Mumbai's Ganesh festival is the biggest celebration in the city. If you want to experience in Indian festival on a grand scale, this is it! It's a massive street party with a special spiritual meaning. How did Ganesh Chaturthi become so popular in Mumbai though?
History indicates that the famed Maratha ruler Chhatrapati Shivaji Maharaja introduced Ganesh Chaturthi celebrations to the state to promote culture and nationalism.
However, it was freedom fighter Lokmanya Tilak that transformed it into an organized public event in 1893. His reasons for doing so were to bridge the gap between the castes, and build unity against British colonial rule. Lord Ganesh, as the much loved remover of obstacles and god for everybody, served this purpose.
The tradition has carried on, and nowadays there's great competition among local communities to put on the biggest and best display. These 5 famous Mumbai Ganesh mandals are among the most popular in the city. However, there are plenty of other well known ones that are worth visiting. Some of them, in south Mumbai, are:
- Ichhapurti Ganesh Mandal, near Chhatrapati Shivaji Terminus in the Fort district.
- Fort Vibhag Ganesh Utsav Mandal, opposite the GPO in the Fort district.
- Sarvajanik Utsav Mandal, near the east side of Chinchpokli railway station on the Central line.
- Rangari Badak Chawl Mandal, near the east side of Chinchpokli railway station on the Central line.
- Kamatchawl Sarvajanik Ganeshotsav Mandal, Opposite Zaoba Ram Mandir, Thakurdwar Naka, Thakurdwar. (This one is one of the oldest Ganesh mandals in Mumbai).
- Akhil, Anjeerwadi Mandal, located at Dr. Mascarenhas Road, Mazgaon.
Girgaum, known as the heart of old Mumbai, is a must-visit place during the festival (and especially on the last day of immersions).
It's divided into small neighborhoods called "wadis". Some of the significant idols in that area are the ones at Khotachiwadi heritage precinct, Fanaswadi, and Jitekarwadi. There's also a large eco-friendly Ganesh idol, known as the Girgaumcharaja (King of Girgaum) at Nikadwari Lane. Visit the very old Akhil Mugbhat Ganesh in Mugbhat Lane for a dose of culture. These places are all covered on Maharashtra Tourism's special festival package tours (see below).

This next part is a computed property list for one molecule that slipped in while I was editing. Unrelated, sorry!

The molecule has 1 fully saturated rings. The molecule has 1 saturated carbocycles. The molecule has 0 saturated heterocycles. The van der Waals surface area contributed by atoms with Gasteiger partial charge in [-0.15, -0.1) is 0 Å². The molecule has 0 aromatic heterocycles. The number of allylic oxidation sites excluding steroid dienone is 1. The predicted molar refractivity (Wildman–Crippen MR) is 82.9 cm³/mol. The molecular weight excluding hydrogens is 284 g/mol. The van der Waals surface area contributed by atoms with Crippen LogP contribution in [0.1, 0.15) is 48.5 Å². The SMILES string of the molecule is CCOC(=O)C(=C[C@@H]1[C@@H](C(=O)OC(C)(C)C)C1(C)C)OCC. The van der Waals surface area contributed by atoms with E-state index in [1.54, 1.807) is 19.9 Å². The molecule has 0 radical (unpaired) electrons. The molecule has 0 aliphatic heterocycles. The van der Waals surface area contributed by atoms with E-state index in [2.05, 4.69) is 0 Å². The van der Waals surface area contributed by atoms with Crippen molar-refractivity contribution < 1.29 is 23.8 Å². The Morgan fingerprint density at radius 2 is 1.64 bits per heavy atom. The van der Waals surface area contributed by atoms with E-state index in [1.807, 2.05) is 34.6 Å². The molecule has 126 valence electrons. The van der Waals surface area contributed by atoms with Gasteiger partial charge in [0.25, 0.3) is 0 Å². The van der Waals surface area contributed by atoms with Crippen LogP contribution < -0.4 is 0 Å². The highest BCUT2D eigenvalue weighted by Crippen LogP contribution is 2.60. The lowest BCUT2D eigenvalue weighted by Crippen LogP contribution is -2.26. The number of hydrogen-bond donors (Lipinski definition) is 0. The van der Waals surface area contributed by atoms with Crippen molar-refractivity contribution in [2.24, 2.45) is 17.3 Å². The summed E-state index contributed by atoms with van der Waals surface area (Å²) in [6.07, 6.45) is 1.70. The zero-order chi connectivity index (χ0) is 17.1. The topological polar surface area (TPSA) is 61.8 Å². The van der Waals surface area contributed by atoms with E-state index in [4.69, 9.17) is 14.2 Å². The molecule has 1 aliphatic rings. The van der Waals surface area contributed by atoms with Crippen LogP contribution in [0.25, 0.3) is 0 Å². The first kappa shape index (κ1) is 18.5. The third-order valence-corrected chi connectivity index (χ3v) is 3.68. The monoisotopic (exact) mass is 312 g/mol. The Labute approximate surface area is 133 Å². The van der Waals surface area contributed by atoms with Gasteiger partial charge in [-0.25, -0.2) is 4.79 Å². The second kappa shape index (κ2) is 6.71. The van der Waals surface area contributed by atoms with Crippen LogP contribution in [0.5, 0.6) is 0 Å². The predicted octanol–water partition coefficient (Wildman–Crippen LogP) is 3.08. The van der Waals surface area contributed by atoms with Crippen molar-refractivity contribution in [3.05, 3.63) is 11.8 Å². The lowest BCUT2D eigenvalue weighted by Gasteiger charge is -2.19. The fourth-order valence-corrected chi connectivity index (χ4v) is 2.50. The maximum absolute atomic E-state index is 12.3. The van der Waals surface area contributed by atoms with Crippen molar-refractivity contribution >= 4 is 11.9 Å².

Don't be concerned that you might not be able to find the festival. There are statues in streets all over the city. In fact, it's hard not to come across a display of Lord Ganesh!
If you're in Mumbai up to three months before the festival, you can see the Ganesh statues being made.
Special Ganesh Festival Tours
Maharashtra Tourism conducts special Mumbai Ganesh Darshan Group Package Tours to see many of the famous Ganesh idols. The great thing about these tours is that you don't have to wait in long lines to see the idols. The price includes meals, bus transport, cultural performances, and guide. Dates for 2018 are to be announced. The tours can be booked online here.
Grand Mumbai Tours offers daily Ganesh festival tours. The tour on the last day is a special tour of the Ganesh idol immersions.
Mumbai Magic runs a range of tours daily during the festival. These include visits to the idol workshops to see people buy and take home statues, visits to the public displays of the statues, and sampling of sweets. Email firstname.lastname@example.org to find out the options. You can either join an existing tour or take a custom private tour.
Reality Tours and Travel conduct super interesting and informative Ganesh Chaturthi tours. The tours visit a public Ganesh display in the Dharavi slum potter's colony and a number of family homes in Dharavi, as well as the community that originally started the Ganesh festival. It concludes at Girgaum Chowpatty, where the immersions of the idols take place. The cost is 1,200 rupees per person.
Where and When to See the Immersions (Visarjan)
The festival ends with the parading and immersion of the statues into a body of water, usually the ocean in Mumbai.
Find out more about how Ganesh Chatuthi is celebrated.
Where to Stay for the Mumbai Ganesh Festival
"Ganpati Bappa Moriya, Pudcha varshi loukar ya" - Hail Lord Ganpati, come soon again next year.